1. Legislative History

We first consider the contention that legislative history establishes the Board's lack of authority to impose a merit system on the Treasurer's personnel. The legislation enabling municipalities to establish merit systems, Section 3-13-4, was enacted in 1965. The legislation granting *1102 counties the same powers as municipalities, Section 4-37-1, was enacted in 1975. The Treasurer contends that the legislature must have recognized that Section 4-37-1 did not give boards of county commissioners authority to enact merit systems covering other county-wide elected officials, because otherwise it would not have also enacted in the same session NMSA 1978, Sections 4-41-5 to -7 (Repl.Pamp.1984). Those statutory provisions authorize counties to establish merit systems for deputies and employees of county sheriffs' offices. As the Treasurer states in the brief-in-chief, "If the county commissions already had that power by virtue of [Section] 4-37-1, enacted in the same session, then the statute relating to sheriffs was superfluous."

This argument fails to consider that the statute providing for merit systems covering sheriffs' employees was enacted before the statute giving boards of county commissioners the same powers as municipalities. See 1975 N.M.Laws, ch. 11, § 3 (sheriffs' merit system); 1975 N.M.Laws, ch. 312, § 1 (county commissioners have powers of municipalities). Thus, the statute relating to sheriffs' offices may have been proposed and passed because of doubt about whether the legislature would later enact a law granting more general powers to boards of county commissioners. In the absence of any authoritative legislative history, we can only speculate concerning the legislature's understanding and intention in this regard. The enactment of Sections 4-41-5 to -7 does not assist in resolving the issue presented here.

2. Separation of Powers

We also hold that traditional separation-of-powers doctrine does not apply to this case. Traditional doctrine derives from concern about the tyranny that can arise when one branch of government the executive, legislative, or judicial assumes the powers of another. See A. Hamilton, The Federalist Nos. 46 to 50 (H. Lodge ed. 1888). Apparently because this danger is diminished for a level of government whose powers are subordinated to higher levels of government or otherwise limited, the New Mexico Constitution's provision on separation of powers Article III, Section 1 (Cum. Supp.1990) does not apply to the distribution of power within local governments. See State ex rel. Chapman v. Truder, 35 N.M. 49, 289 P. 594 (1930). Cf. Mowrer v. Rusk, 95 N.M. 48, 618 P.2d 886 (1980) (excessive control by city council over municipal court violates N.M. Const. Article III, Section 1 and Article VI, Section 1, which vests the judicial power of the state in various courts, including inferior courts). For example, the legislature has provided that the board of county commissioners which possesses the "legislative" power of the county may appoint the county manager, who exercises executive power. NMSA 1978, § 4-38-19(B) (Repl.Pamp. 1984). Any limitations on the Board's authority to impose a merit system or collective-bargaining agreement upon the Treasurer must derive from other sources.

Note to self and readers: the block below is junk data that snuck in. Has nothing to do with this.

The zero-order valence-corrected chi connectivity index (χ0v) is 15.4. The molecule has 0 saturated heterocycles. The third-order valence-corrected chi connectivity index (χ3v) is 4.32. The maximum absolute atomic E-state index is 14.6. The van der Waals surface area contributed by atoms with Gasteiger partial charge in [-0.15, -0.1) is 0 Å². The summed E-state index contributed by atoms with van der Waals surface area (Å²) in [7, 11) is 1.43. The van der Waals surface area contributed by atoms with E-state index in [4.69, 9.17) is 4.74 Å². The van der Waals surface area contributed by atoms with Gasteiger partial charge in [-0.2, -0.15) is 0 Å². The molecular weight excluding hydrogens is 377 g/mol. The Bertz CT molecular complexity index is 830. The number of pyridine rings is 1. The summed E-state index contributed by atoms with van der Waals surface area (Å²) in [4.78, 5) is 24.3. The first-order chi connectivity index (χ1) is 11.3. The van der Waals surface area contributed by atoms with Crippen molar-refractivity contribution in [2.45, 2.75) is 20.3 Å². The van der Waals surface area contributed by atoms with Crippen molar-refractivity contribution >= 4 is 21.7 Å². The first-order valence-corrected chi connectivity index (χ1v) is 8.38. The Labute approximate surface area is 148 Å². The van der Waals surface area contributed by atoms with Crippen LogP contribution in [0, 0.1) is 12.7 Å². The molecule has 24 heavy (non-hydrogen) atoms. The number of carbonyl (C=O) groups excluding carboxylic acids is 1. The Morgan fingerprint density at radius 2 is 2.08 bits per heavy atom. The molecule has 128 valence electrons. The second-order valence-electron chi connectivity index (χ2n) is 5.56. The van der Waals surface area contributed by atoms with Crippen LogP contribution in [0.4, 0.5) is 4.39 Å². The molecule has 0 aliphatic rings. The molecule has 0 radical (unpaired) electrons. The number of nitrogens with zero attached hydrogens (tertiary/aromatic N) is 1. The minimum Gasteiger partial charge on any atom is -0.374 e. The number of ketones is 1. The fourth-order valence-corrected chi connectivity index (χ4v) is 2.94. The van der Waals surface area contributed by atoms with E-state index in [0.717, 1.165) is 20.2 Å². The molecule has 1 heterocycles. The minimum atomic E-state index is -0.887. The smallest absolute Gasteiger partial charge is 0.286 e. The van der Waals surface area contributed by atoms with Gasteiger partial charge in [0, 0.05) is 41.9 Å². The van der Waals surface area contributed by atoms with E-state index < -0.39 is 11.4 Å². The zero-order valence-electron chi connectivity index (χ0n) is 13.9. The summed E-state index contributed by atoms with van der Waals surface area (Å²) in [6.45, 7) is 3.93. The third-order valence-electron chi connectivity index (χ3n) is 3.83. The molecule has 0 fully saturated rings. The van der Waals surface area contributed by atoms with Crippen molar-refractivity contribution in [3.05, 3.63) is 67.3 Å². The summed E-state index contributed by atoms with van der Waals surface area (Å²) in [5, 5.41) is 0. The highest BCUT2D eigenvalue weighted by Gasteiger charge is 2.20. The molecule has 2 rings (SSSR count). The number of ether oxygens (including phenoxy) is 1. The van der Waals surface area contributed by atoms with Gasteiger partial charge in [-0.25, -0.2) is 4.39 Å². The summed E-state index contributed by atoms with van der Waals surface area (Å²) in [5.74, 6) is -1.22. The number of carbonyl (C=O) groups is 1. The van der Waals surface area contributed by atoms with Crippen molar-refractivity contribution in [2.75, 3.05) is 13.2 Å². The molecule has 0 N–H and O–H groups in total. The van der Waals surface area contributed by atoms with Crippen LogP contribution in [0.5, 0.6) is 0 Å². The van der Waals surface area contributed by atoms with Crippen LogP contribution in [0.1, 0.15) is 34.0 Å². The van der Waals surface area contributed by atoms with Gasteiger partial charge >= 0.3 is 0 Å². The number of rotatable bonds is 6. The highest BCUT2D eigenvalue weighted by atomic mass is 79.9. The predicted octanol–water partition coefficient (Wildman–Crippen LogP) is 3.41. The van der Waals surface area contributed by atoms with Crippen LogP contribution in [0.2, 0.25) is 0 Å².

3. The Statutory Scheme for Apportioning Power

The statute providing counties with the same powers granted to municipalities limits those powers only insofar as they "are inconsistent with statutory or constitutional limitations placed on counties." § 4-37-1. Consequently, the sole restriction on applying a county merit system to employees of the Treasurer is that such application be consistent with statutory and constitutional provisions relating to the powers of boards of county commissioners vis-a-vis county treasurers.

This is also the sole restriction on the power of the Board to apply a collective-bargaining agreement to the Treasurer's staff. If Section 4-37-1 encompasses inherent powers of municipalities, as opposed to only statutory powers, then the county's inherent power to bargain collectively is limited in the same way as the county's statutory power to enact a merit system. In any event, even if Section 4-37-1 does not cover collective bargaining, our supreme court has indicated that this inherent power must be exercised consistently with state law. See Local 2238 of the Am. Fed'n of State, County & Mun. Employees, *1103 AFL-CIO v. Stratton, 108 N.M. at 170-71, 769 P.2d at 83-84.

What, then, is the relative authority of the Treasurer and the Board? The New Mexico Constitution is silent. Counties are recognized in the constitution, see Article X, but the constitution does not provide for the mechanisms of county government, and does not so much as mention county treasurers.